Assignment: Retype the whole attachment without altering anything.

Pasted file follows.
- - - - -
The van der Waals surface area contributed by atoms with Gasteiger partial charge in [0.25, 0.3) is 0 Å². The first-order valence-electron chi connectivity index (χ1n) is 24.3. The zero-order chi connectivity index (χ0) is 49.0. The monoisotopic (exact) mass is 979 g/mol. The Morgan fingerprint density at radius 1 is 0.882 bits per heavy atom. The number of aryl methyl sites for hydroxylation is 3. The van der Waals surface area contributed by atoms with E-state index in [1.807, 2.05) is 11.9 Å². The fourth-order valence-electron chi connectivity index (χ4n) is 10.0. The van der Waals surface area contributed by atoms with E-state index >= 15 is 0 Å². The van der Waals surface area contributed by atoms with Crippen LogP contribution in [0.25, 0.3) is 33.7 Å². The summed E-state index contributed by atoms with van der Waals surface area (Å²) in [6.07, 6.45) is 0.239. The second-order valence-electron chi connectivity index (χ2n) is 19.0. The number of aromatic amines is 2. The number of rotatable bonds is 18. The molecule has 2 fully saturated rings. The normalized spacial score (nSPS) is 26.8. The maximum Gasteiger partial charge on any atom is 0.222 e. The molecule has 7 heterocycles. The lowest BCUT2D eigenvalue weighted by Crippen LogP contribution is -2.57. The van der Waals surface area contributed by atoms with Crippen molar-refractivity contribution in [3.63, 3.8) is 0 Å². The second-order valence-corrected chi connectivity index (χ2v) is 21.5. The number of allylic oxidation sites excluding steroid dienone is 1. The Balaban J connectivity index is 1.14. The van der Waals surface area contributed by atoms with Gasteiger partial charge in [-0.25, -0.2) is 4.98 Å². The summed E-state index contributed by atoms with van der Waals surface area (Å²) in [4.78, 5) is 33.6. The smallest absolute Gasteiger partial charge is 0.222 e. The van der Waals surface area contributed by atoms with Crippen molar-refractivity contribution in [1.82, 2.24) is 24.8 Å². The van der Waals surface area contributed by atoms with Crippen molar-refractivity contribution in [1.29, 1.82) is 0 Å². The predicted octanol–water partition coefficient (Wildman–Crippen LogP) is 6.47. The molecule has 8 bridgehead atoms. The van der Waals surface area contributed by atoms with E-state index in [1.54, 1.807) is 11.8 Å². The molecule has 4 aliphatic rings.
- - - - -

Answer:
The van der Waals surface area contributed by atoms with Gasteiger partial charge in [0.25, 0.3) is 0 Å². The first-order valence-electron chi connectivity index (χ1n) is 24.3. The zero-order chi connectivity index (χ0) is 49.0. The monoisotopic (exact) mass is 979 g/mol. The Morgan fingerprint density at radius 1 is 0.882 bits per heavy atom. The number of aryl methyl sites for hydroxylation is 3. The van der Waals surface area contributed by atoms with E-state index in [1.807, 2.05) is 11.9 Å². The fourth-order valence-electron chi connectivity index (χ4n) is 10.0. The van der Waals surface area contributed by atoms with E-state index >= 15 is 0 Å². The van der Waals surface area contributed by atoms with Crippen LogP contribution in [0.25, 0.3) is 33.7 Å². The summed E-state index contributed by atoms with van der Waals surface area (Å²) in [6.07, 6.45) is 0.239. The second-order valence-electron chi connectivity index (χ2n) is 19.0. The number of aromatic amines is 2. The number of rotatable bonds is 18. The molecule has 2 fully saturated rings. The normalized spacial score (nSPS) is 26.8. The maximum Gasteiger partial charge on any atom is 0.222 e. The molecule has 7 heterocycles. The lowest BCUT2D eigenvalue weighted by Crippen LogP contribution is -2.57. The van der Waals surface area contributed by atoms with Crippen molar-refractivity contribution in [3.63, 3.8) is 0 Å². The second-order valence-corrected chi connectivity index (χ2v) is 21.5. The number of allylic oxidation sites excluding steroid dienone is 1. The Balaban J connectivity index is 1.14. The van der Waals surface area contributed by atoms with Gasteiger partial charge in [-0.25, -0.2) is 4.98 Å². The summed E-state index contributed by atoms with van der Waals surface area (Å²) in [4.78, 5) is 33.6. The smallest absolute Gasteiger partial charge is 0.222 e. The van der Waals surface area contributed by atoms with Crippen molar-refractivity contribution in [1.82, 2.24) is 24.8 Å². The van der Waals surface area contributed by atoms with Crippen molar-refractivity contribution in [1.29, 1.82) is 0 Å². The predicted octanol–water partition coefficient (Wildman–Crippen LogP) is 6.47. The molecule has 8 bridgehead atoms. The van der Waals surface area contributed by atoms with E-state index in [1.54, 1.807) is 11.8 Å². The molecule has 4 aliphatic rings.